Rønneberg dies

Resistance fighter best known for heavy water plant sabotage dead at 99

Rønneberg

Photo: Torbjørn Kjosvold / Forsvaret
Joachim Rønneberg at an event marking the 70th anniversary of the 1943 heavy water sabotage in Rjukan, Oct. 28, 2013.

Aftenposten

Joachim Holmboe Rønneberg was born Aug. 30, 1919, and died in his sleep on Oct. 21, 2018, at age 99. The Ålesund native was a Norwegian resistance fighter. He is most famous for conducting the heavy water action at Vemork in February 1943.

Many believe this was one of the most important sabotage actions performed during World War II. The goal was to prevent Germans from using the heavy water produced at Norsk Hydro’s Rjukan plant to develop an atomic bomb.

On the basis of the heavy water action and other assignments, Rønneberg received several Norwegian and foreign awards, including the War Cross with Sword and St. Olav Medal with Oak Branch (denoting that it was awarded for “personal effort for Norway during the war”).

Norwegian Prime Minister Erna Solberg called Rønneberg one of the country’s foremost resistance fighters.

“I have today received the message that the war hero Joachim Rønneberg is dead at 99 years old. He was one of our foremost resistance fighters during the war, among other things, as head of the Vemork action. His courage and bravery contributed to what has been called the most successful sabotage campaign on Norwegian soil during the war.

Rønneberg has also been important in telling the story of the fight against occupation power, and of the values Norway stands for,” Solberg said in a statement.

“He had a central role as a living witness to history,” said Norwegian Defense Minister Frank Bakke-Jensen. “Joachim Rønne­berg went ahead and took up the fight for what we are and what we believe in,” he added.

Rønneberg was awarded the War Cross, and in 2015 he received the Armed Forces’ Honor Cross for his efforts to convey war history.

“He played a central role as a witness of history and was an important source of information in the post-WWII period,” said Bakke-Jensen.

Defense Chief Haakon Bruun-Hanssen called Rønneberg “one of our very best.”

“He stood out as an emerging young leader when Norway needed one. His efforts during the heavy water action are unique and known far beyond the country’s borders,” said the defense chief.

According to Bruun-Hanssen, Rønneberg “also inspired many of our other leaders and soldiers in the Armed Forces. He constantly reminded us that freedom is not free.”

After the war, Rønneberg lived in his hometown of Ålesund and worked as a journalist and editorial director at NRK’s Møre og Romsdal division. He finished his career as editor in 1987.

Rønneberg

Photo: Torbjørn Kjosvold / Forsvaret
At the 70th anniversary of the Vemork action, Joachim Rønneberg (middle) warms up with British Army General Sir General Richard Shireff (left) and then-Defense Chief Harald Sunde.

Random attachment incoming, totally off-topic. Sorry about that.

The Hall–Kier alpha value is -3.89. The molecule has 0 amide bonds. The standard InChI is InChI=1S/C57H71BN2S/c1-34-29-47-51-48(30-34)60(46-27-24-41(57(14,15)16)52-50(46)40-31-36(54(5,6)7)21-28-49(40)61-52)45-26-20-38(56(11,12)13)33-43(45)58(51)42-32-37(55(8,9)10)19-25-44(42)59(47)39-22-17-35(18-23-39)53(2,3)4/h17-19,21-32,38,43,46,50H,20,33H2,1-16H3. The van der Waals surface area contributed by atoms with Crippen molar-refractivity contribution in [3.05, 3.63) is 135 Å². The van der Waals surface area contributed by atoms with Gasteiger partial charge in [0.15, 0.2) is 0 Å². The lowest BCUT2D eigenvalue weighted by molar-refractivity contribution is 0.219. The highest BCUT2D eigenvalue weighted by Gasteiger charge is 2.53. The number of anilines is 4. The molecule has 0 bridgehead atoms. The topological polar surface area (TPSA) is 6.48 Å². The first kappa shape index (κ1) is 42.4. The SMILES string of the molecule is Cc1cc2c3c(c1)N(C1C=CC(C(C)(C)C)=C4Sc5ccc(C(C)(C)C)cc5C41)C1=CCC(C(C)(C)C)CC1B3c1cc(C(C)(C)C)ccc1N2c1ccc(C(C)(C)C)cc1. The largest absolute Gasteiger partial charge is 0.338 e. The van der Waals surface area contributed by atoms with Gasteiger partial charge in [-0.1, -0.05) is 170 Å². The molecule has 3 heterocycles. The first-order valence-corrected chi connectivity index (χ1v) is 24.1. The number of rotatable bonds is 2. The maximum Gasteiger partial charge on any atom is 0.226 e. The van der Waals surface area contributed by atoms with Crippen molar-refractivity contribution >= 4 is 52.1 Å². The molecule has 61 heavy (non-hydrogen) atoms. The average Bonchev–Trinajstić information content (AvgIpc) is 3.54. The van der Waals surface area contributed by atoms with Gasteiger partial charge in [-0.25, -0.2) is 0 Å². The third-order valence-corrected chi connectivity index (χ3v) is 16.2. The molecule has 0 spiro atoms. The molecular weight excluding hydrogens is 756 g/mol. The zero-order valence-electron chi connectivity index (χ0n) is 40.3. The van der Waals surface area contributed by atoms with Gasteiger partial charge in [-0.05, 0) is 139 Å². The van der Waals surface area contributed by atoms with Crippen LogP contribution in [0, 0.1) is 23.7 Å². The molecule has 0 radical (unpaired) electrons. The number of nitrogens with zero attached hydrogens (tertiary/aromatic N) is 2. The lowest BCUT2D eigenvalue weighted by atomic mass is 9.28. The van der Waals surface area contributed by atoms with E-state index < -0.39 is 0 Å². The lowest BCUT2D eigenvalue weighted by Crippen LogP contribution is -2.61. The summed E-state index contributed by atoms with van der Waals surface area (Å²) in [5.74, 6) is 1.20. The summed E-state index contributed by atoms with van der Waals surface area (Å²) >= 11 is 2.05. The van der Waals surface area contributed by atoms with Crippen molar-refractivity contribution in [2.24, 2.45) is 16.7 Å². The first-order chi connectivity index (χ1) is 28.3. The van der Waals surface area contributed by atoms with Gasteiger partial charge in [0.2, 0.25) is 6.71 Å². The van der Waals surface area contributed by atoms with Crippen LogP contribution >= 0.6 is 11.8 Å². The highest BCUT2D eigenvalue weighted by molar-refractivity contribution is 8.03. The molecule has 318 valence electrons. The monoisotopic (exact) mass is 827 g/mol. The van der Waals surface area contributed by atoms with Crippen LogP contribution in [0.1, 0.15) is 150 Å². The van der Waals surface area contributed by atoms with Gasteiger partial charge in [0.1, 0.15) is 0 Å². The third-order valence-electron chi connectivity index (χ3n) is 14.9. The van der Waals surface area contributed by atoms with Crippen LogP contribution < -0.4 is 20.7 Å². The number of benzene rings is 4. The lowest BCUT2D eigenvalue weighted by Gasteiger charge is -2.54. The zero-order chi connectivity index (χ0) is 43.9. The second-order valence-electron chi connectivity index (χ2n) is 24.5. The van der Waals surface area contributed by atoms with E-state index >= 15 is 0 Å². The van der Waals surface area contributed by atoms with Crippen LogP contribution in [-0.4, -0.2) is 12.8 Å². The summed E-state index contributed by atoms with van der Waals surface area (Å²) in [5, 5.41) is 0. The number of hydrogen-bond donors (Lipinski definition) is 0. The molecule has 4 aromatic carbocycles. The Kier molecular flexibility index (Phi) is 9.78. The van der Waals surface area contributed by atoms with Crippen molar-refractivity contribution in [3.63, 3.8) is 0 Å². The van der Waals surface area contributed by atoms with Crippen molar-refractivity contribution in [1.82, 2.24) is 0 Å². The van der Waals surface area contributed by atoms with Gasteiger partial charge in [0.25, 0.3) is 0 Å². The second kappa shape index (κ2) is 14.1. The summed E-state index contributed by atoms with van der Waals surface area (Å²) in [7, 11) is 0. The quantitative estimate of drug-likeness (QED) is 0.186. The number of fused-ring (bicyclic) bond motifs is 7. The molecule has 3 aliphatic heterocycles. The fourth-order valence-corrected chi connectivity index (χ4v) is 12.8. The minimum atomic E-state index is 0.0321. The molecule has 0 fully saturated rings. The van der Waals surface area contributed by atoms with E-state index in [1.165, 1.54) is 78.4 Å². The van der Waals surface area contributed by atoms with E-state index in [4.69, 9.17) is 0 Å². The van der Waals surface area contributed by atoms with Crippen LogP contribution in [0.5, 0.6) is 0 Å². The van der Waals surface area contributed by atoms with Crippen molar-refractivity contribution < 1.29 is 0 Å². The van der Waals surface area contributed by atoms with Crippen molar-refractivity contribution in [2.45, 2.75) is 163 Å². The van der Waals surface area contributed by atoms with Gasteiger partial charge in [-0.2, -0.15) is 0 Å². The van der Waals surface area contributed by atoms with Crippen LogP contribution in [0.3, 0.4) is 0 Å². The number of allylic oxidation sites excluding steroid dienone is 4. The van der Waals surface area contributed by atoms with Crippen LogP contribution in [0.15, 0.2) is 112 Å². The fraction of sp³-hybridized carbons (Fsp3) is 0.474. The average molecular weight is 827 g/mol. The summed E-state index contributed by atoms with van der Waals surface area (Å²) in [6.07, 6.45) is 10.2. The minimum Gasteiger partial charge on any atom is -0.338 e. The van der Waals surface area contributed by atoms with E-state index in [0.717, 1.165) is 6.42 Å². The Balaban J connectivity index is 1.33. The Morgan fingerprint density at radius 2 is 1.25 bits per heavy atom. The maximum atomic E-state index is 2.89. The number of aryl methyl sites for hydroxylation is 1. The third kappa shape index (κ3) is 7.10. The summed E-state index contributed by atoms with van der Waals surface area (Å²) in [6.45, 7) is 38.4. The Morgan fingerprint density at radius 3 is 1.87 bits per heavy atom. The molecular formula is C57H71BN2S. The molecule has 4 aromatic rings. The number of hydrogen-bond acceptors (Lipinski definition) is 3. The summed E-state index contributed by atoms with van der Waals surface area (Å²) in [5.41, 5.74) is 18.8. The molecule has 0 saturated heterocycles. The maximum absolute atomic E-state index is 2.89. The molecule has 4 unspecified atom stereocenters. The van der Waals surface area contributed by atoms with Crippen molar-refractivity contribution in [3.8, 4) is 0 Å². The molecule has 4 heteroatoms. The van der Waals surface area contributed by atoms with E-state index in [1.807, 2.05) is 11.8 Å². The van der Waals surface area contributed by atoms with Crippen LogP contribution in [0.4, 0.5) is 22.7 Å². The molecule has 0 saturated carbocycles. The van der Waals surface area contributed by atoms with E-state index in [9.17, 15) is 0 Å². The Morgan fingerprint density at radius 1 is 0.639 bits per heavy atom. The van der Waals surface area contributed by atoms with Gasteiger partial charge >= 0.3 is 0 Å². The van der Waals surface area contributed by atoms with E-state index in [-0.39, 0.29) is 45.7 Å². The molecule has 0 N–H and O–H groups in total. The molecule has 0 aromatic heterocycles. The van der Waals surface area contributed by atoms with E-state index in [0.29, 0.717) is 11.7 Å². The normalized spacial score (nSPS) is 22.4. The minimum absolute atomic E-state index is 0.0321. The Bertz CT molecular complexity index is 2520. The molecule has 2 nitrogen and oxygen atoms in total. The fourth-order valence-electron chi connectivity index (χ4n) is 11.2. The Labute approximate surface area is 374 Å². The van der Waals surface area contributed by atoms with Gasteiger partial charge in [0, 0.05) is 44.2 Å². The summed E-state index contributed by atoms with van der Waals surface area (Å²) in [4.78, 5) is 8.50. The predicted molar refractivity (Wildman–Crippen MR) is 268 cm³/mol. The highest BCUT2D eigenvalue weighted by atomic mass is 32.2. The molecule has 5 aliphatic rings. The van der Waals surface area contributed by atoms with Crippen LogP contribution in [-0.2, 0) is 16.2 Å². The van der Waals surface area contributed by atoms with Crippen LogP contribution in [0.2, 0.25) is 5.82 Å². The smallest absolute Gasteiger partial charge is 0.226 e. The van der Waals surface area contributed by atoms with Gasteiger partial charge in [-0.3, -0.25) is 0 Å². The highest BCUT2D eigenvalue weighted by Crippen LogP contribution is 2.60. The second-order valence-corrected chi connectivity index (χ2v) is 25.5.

Until recently, Joachim Rønneberg was an important community voice. In an interview with Aftenposten from September 2016, he explained what he thought about Norway’s defense.

Rønneberg had been reticent and careful in talking about what he experienced during the war years. Even though he was often asked about it, the heavy water saboteur long held the secrets of the second world war for himself. It was not until the 1970s that he decided to start sharing the stories.

“Gradually I realized that people had a right to answers. It is important that we all know what has happened. Then it’s easier to make the right choices in the future. Those who grow up today must understand that we must always be willing to fight for peace and freedom,” Rønneberg previously told NRK.

He has subsequently been known for his work in educating children and young people about the dangers of war.

Rønneberg was also a well-known international name, and was interviewed by The New York Times (further reading).

In the documentary The Last Saboteur (Den siste sabotøren), Rønneberg spoke openly about his childhood in Ålesund, about what he was involved in during the war and the following years.

This article was published in Norwegian in Aftenposten.

Further reading:

“WWII Hero Credits Luck and Chance in Foiling Hitler’s Nuclear Ambitions,” by Andrew Higgins, The New York Times, Nov. 20, 2015: www.nytimes.com/2015/11/21/world/europe/wwii-hero-credits-luck-and-chance-in-foiling-hitlers-nuclear-ambitions.html.

The Winter Fortress: The Epic Mission to Sabotage Hitler’s Atomic Bomb, by Neal Bascomb, published in 2016. Review by Timothy J. Boyce: www.norwegianamerican.com/featured/living-in-history-for-a-hundred-years.

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